How to Manage Special Order Parts in the Parts Department

Parts departments struggling to manage their older inventory should look to the number one cause of high parts obsolescence, and for most departments, that offender is special order parts (SOPs). 

Special order parts are parts that a dealership does not currently have in stock when they’re requested by a customer. When an SOP has been received, it often doesn’t make it through to the customer. The customer either doesn’t pick it up or finds the same part from a competing parts seller at a lower price or with a quicker shipping time.

This leaves your parts department with a pile of specialized parts that are harder to sell and tie up inaccessible cash.

Selling these parts isn’t the only solution to the problem. Putting the right processes in place to prevent an overflow of special order parts is an essential component of combating parts obsolescence.

Here are the top strategies to both prevent obsolescence and sell obsolete parts effectively.

Preventing SOP Obsolescence

Stopping the problem before it occurs is always preferable. Here are a few things you can do to help prevent obsolescence before it happens.


Set Requirements for SOPs

One of the biggest problems parts departments face with special order parts is the cost of purchasing the part. Ordering a special part that doesn’t get picked up or gets returned, eats into the profit and revenue to be made from that part. That investment is then tied up in a part that is stuck on the shelf.

To prevent this from happening, there are some things you can do.

  • Require a deposit for non-warranty services parts.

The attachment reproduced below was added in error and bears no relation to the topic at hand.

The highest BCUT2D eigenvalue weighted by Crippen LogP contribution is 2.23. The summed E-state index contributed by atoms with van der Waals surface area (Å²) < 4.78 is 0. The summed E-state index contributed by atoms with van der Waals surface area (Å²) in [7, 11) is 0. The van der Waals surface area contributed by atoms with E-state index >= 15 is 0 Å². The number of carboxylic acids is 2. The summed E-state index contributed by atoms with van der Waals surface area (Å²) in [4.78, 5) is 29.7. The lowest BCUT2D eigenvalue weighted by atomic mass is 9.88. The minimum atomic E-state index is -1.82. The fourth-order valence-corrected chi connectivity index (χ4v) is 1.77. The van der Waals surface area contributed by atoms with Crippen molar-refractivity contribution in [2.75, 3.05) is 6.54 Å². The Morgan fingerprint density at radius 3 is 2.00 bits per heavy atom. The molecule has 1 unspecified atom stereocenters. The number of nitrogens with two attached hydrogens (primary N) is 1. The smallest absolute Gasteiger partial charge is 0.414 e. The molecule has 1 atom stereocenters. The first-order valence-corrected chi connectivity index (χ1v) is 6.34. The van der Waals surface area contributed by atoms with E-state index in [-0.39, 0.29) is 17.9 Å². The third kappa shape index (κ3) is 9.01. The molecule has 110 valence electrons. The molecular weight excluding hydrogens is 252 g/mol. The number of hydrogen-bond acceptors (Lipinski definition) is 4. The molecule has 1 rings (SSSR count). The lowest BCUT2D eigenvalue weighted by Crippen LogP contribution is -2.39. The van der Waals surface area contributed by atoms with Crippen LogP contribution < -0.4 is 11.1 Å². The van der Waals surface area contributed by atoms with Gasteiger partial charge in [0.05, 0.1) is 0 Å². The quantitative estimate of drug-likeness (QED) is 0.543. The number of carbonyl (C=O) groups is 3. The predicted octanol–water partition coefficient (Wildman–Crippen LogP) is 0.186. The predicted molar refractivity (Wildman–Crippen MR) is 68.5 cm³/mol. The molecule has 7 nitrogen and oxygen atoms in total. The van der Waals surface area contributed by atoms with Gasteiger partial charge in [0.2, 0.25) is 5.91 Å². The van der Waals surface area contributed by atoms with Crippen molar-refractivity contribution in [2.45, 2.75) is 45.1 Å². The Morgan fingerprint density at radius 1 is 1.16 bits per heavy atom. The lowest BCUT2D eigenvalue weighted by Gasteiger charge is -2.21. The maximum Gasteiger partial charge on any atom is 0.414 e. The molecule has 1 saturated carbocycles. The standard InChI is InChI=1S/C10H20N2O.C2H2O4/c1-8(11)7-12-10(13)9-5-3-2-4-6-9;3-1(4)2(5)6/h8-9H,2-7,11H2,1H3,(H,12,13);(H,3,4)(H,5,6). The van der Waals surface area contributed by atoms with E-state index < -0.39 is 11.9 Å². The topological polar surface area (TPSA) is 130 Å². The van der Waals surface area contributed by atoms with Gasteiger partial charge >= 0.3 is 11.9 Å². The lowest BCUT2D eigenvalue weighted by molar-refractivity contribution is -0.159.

• Get confirmation from the service manager that the customer has prescheduled an appointment to get the part picked up.
  • Bundle special order parts with larger orders to increase the likelihood that the customer will return for their order.
  • Bundle special order parts with larger orders to increase the likelihood that the customer will return for their order.
  • Set strict return policies on special order parts.
  • rain staff to perform follow-ups with customers to confirm orders and order status.

Standardizing these processes can go a long way to preventing a buildup of obsolete SOPs. Remember to identify when relationships with that customer may be strained and analyze how much that will impact your business.

Evaluate the Life Cycle of SOPs

Once you’ve identified the source of high SOP obsolescence, the next step is to determine the life cycle of those parts. In short, how long do those parts sit on the shelves at the parts department? The percentage of obsolete parts that are acceptable to have sitting on the shelves is different for every dealership. 

For the average dealership, the ideal obsolescence rate is below 5%. 

The average obsolete part sits on the shelf for anywhere between 7 and 12 months, depending on your dealership’s specific definition. If your parts department has an accumulation of special order parts that are 12 months old or older, that percentage could easily rise. 

In fact, the average parts department reports that up to 30% of their total parts inventory is made up of obsolete parts. 

What can you do to lower that percentage? Identify how much of your obsolete inventory comes from special order parts. Determine how long those parts have been sitting on the shelves and develop processes to keep special order parts on the shelves for a limited time period (i.e., six months). If you can return a special order part, be sure you note the amount of time you have and return the part to the OEM.